Here's where I'm glad I read the later books in the series before this one, because despite my love for Annwyl, I think she's even more amazing of a c...moreHere's where I'm glad I read the later books in the series before this one, because despite my love for Annwyl, I think she's even more amazing of a character later on in the series, and this book hewed too closely to a typical paranormal romance setup & execution for my liking, especially at the beginning. The entire book, actually, felt too conventional compared to the more epic/political scope in the later books, and I really liked that aspect of the books I've already read. A few chapters in, I wasn't sure I was interested enough to continue, but I was drawn on by, y'know, Annwyl being fairly atypical for a heroine, Aiken's zigzag sense of humor, and the unabashed violence of the women and the lack of genderized violence concerns. I'm glad I pressed on, because I do really like Aiken's writing style and worldbuilding and how the women are the real draw of this series (okay, okay, the women and Gwenvael).(less)
Narratives about mental health have been on my mind lately, and I've had my eye out for stories that treat mental health with seriousness but aren't p...moreNarratives about mental health have been on my mind lately, and I've had my eye out for stories that treat mental health with seriousness but aren't primarily "issue" stories and that don't turn out to be "what beautiful angst!" sorts of treatment. The 10 PM Question was pretty much the epitome of this, where twelve-year-old Frankie's world is three-dimensional and fun to read, his voice and his perspective were vivid and so engaging to read, and the mental illnesses affecting him and his family are treated with realistic consideration and compassion, even as the silences around them create an orbit-tugging gravity. The book ends on a satisfying and positive note despite a lack of easy comfort on multiple issues.
Despite encountering lots of recommendations for this book, I avoided it for so long because the summaries always made it sound like it was a "Pixie Dream Girl" story, which I don't find appealing. I'm glad I read it despite my reservations, because while I can see how Sydney shakes up and changes Frankie's life, she doesn't exist for that primarily that function. It was the genuine, two-way friendship between her and Frankie that changed Frankie, not Sydney-as-a-plot-device. Neither Frankie nor the narrative objectified Sydney or treated her as a plot catalyst rather than a full, imperfect human being. So I hadn't anything to worry about, despite the surface similarities to a PDG story.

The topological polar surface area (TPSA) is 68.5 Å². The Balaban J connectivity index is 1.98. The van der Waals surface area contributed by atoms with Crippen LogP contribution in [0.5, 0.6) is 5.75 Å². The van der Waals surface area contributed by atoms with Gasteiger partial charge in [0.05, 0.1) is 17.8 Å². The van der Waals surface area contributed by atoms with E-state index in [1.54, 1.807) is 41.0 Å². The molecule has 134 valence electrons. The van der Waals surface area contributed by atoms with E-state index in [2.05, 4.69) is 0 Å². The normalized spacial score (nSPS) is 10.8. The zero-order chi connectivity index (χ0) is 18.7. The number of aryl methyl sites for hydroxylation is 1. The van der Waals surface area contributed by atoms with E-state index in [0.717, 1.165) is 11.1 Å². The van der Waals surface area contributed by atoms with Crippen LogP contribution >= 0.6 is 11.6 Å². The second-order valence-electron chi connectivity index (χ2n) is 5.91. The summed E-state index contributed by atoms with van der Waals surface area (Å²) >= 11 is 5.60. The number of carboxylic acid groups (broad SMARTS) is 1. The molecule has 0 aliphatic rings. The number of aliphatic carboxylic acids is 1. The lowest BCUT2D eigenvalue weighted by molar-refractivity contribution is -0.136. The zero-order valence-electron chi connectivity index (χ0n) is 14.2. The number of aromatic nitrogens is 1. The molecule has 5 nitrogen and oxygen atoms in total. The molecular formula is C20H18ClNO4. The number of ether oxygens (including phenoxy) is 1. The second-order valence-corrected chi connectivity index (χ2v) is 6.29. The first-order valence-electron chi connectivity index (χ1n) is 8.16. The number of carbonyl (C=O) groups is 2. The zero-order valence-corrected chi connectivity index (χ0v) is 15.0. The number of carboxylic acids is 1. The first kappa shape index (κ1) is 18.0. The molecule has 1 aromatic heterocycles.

The structure of this book was sometimes frustrating, skipping around scenes I wanted to read and that I didn't understand why they weren't included, but some of the scenes that were included were so wonderful, I wasn't too disappointed: the story felt complete.(less)
Two cousins--who consider themselves sisters in spirit--grow up and grapple with the inheritance of family history, family secrets, and family guilt.
T...moreTwo cousins--who consider themselves sisters in spirit--grow up and grapple with the inheritance of family history, family secrets, and family guilt.
This book strikes a delicate balance, being intensely emotional and dramatic, but not often melodramatic and never too precious. Given the very sentimental title, I was not expecting to love this book as fiercely as I did, but I was swayed by Divakruni's lyrical prose and unflinchingly feminist awareness of power structures (and how to work from within said power structures). The dual narrative structure worked really well, too.(less)